As questions have arisen regarding the ecological wisdom of growing and eating foods derived from biotechnology, some concerned consumers have turned to organic foods.  Nonetheless, due to the possibility of contamination by pollen drift or other means, OTA does not recommend that its members market any product as “GMO-free”.


OTA considers the lack of mandatory labeling of biotechnology-derived products—which leaves the provenance of the non-protein derivatives of such products unknown—a very serious obstacle to the effective marketing of organic products.


2) What additional costs and benefits are generally associated with the practices being used to market grains, oilseeds, fruits, vegetables, or nuts? Please provide details and quantifiable cost and benefit estimates.


The relatively new biotechnology industry needs standardization, transparency, and full disclosure of conflicts of interest.  The costs for segregating crops derived from biotechnology, and for responsibly marketing those crops and their products, should be borne by biotechnology producers and users, not those who do not wish to participate in the biotechnology food stream.


3) Would a set of U.S. standards upon which to base IP or other marketing systems facilitate market development? If so, are there any specific national or international standards or guidelines that should serve as the basis for the U.S. standards? What role should USDA have in establishing these standards?


Yes, unquestionably.


Current IP crops have as much as 2% variability (not including GMO contamination) in their genes, though seeds with the claim “GMO-free” may do better at present, as there is not yet a uniform background presence of GMO pollen in the
US and there are still many crops without GM varieties.


Europe’s 1% tolerance for GMOs is a very strict standard and might not be regularly achievable without accompanying policies such as liability for GMO drift or mandatory neighbor notification of GM crop plantings.  If such policies were put into place, a 1% tolerance would be satisfactory to OTA.


USDA should propose a standard based on research which compares pollination conditions and both spatial and temporal planting patterns in the
US to those parameters in Europe and elsewhere.  Europe’s 1% tolerance should then be adjusted appropriately.


4) As more certifying companies and organizations evolve to review and verify the performance of food company IP systems, should USDA have a role in the accreditation of these certifying companies and organizations? Would a USDA accreditation of these certifying companies and organizations serve to facilitate marketing?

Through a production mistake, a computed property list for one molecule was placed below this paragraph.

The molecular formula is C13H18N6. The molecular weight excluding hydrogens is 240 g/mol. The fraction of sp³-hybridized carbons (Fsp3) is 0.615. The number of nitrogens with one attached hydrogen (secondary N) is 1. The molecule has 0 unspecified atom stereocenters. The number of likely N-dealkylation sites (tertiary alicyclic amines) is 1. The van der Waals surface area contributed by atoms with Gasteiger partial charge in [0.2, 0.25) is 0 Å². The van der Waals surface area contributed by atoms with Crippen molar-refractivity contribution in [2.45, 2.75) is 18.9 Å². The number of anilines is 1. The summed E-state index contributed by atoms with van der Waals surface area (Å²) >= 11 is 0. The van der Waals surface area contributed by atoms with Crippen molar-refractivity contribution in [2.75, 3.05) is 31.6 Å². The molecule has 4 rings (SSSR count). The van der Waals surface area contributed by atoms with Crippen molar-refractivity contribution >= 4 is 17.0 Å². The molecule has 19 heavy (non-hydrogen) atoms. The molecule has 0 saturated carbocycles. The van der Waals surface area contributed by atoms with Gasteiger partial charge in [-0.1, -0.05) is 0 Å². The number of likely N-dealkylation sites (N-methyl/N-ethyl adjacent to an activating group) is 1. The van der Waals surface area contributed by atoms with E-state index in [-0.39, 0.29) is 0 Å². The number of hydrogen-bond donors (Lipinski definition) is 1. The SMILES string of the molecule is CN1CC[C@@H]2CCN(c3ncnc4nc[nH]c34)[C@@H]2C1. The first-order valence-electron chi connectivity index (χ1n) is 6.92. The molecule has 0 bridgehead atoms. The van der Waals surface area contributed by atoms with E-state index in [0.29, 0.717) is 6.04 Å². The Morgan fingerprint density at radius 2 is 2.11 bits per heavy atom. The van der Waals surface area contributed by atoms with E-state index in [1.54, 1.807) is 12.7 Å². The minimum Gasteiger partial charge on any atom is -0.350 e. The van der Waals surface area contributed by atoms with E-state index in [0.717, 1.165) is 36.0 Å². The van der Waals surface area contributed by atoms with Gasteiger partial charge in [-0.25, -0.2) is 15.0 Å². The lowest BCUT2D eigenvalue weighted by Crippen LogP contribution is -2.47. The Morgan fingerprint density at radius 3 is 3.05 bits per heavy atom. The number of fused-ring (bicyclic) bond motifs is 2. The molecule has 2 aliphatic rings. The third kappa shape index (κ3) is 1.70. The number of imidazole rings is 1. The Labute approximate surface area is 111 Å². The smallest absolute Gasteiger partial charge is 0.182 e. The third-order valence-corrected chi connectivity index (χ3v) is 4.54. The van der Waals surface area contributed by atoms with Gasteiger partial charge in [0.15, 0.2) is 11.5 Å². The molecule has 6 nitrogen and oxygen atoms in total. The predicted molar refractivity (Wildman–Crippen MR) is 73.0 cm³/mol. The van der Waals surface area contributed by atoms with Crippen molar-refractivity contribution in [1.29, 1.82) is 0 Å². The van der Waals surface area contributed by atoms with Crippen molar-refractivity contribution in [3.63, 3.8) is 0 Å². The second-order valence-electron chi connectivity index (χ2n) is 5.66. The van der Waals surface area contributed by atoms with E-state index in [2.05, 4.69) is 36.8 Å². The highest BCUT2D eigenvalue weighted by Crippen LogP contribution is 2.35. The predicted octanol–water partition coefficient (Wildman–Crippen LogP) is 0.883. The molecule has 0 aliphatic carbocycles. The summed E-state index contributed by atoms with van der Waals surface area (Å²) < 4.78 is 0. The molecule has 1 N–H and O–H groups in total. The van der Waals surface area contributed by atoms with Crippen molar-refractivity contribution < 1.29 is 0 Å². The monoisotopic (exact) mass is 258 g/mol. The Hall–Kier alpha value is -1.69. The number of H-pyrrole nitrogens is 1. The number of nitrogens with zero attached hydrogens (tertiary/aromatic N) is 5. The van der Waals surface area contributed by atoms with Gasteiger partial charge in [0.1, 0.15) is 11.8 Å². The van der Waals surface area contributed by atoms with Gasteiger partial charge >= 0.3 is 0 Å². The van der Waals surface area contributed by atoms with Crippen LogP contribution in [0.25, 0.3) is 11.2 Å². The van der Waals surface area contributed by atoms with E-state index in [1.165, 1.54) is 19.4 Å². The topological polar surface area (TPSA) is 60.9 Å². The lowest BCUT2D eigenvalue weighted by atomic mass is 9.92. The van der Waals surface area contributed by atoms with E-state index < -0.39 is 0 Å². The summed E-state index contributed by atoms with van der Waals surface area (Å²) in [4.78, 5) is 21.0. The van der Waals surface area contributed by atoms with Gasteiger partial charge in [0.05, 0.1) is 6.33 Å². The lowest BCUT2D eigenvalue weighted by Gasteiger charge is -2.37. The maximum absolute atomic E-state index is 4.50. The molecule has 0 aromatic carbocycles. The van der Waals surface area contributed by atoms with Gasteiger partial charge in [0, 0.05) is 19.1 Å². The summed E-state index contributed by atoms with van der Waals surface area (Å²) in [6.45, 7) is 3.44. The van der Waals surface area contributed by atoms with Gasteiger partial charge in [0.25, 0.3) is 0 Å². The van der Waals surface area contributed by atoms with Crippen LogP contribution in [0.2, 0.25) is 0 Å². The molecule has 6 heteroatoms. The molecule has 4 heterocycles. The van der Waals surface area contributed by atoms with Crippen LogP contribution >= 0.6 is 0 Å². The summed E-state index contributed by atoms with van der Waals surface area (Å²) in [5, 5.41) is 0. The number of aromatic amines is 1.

Yes; this is the only way consumers can be assured of the validity of test results.  In so doing, however, USDA should not abdicate its responsibility for reviewing and verifying segregation measures in the operations of companies that threaten IP—the producers and handlers of genetically-modified foods and food products.


If USDA were to accredit such companies, many consumers would benefit from the choice being made available in this way.  But the burden would remain on the non-biotechnology producers and handlers.


5) USDA is in the process of developing a program for accrediting qualified commercial and public laboratories for the analytical detection of grains and oilseeds derived from biotechnology. Should USDA expand this program for other commercialized crops? Should USDA include laboratories outside the United States in the accreditation program? If so, how would this help facilitate the marketing of U.S. crops?


All products of biotechnology should be detectable by qualified laboratories, including legumes, tubers, fruits, and vegetables.  Any accreditation must recognize that as assessment techniques are refined, new methods must be able to be used as soon as they have been accepted by the scientific community.  Peer review of new techniques should be sufficient to allow an accredited laboratory to use those new techniques.


If USDA were to operate an international program, the importation of non-biotechnology ingredients would be significantly facilitated.  This would aid the organic industry.


US producers should not be put at risk because of non-accredited testing in a foreign country.  Products sold under accredited testing programs should be universally recognized as being what they claim to be.  This recognition would especially help facilitate the export of non-biotechnology crops.


6) Should USDA provide, for a fee, direct product certification for crops derived from biotechnology based on an audit-based quality assurance process? Should the same be done for other crops?